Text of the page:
The incident has prompted a warning to machine owners to check their brakes properly.
The investigation began after the runaway of a road-rail vehicle (RRV) at around 03:30 hrs on Sunday 16th May 2021, while being on-tracked at a road-rail access point near Belle Isle Junction in north London. The RRV ran downhill for 600 metres before coming to a stop in a tunnel. The operator jumped off before it entered the tunnel and no one was injured.
Investigators found that the vehicle ran away because it was put into service with ineffective rail-wheel brakes; staff working with it were helpless to stop the runaway.
The RRV was a ProMax mobile elevating work platform (MEWP) modified in 2014 by Allan J Hargreaves (AJH) Plant Engineers with its own design of direct rail wheel braking system (DRWB).
Pod-Trak owned, maintained and supplied the vehicle. It also employed the machine operator, the plant operations scheme representative and the maintenance fitter.
Morgan Sindall Infrastructure was a principal contractor to Network Rail for the King’s Cross remodelling project, on which the vehicle was being used.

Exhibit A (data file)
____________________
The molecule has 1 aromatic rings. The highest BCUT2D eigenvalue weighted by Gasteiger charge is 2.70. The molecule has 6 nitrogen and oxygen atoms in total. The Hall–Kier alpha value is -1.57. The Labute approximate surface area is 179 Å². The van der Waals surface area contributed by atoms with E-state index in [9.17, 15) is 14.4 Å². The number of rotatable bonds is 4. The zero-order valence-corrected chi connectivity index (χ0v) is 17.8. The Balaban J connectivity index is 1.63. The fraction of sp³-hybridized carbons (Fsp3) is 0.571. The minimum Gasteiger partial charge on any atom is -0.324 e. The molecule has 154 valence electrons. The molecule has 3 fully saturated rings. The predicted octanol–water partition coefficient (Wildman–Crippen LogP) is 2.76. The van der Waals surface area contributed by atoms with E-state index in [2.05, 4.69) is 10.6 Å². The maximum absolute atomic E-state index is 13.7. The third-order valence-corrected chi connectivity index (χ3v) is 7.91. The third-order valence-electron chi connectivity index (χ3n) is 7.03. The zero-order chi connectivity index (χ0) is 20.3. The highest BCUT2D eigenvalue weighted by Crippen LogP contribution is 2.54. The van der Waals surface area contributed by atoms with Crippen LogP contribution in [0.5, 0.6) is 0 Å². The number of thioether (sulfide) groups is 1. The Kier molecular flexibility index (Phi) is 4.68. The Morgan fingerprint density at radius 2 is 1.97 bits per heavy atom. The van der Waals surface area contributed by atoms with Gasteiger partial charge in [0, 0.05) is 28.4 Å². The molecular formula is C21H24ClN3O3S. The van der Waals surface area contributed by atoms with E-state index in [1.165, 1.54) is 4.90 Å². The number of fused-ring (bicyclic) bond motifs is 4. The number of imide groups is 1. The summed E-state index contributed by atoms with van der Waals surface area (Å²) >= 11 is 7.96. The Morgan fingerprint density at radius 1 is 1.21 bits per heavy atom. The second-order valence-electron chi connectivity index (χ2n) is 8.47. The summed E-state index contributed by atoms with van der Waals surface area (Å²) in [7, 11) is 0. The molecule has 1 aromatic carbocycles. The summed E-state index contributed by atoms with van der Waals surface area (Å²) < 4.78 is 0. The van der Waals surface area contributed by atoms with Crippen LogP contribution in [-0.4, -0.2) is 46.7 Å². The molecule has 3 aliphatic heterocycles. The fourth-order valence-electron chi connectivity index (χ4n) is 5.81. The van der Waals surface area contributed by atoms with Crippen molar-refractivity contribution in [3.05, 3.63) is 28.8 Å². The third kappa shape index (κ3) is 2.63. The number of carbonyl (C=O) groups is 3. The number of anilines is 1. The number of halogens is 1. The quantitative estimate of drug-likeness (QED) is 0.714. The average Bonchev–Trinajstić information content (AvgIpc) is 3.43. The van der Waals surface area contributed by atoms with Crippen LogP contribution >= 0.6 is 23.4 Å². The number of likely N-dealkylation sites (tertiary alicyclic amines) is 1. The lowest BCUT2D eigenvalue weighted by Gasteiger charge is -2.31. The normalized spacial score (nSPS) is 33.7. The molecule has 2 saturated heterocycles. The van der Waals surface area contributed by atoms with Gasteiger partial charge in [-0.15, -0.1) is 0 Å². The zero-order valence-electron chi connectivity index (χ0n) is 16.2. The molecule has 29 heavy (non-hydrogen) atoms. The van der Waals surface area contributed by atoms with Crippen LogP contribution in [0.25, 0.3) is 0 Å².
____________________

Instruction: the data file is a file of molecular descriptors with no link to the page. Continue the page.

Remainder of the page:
The brakes were ineffective because a valve in the braking system had been left open after maintenance work. The possibility of this had not been recognised during the design or risk assessment of the brake system, and the situation had not been identified during operation or regular in- service testing.
Two underlying factors were identified. These were that the risk assessment undertaken in support of a modification to the machine to fit a direct rail wheel braking system was incomplete, and that the company responsible possibly did not have a thorough understanding of the unmodified machine or its original conversion for rail use.
The Rail Accident Investigation Branch (RAIB) has made two recommendations. Hargreaves was advised to revise its process for risk assessment; Pod-Trak, as owner of the machine, was advised to develop systems that prevented machines being sent out with faulty brakes.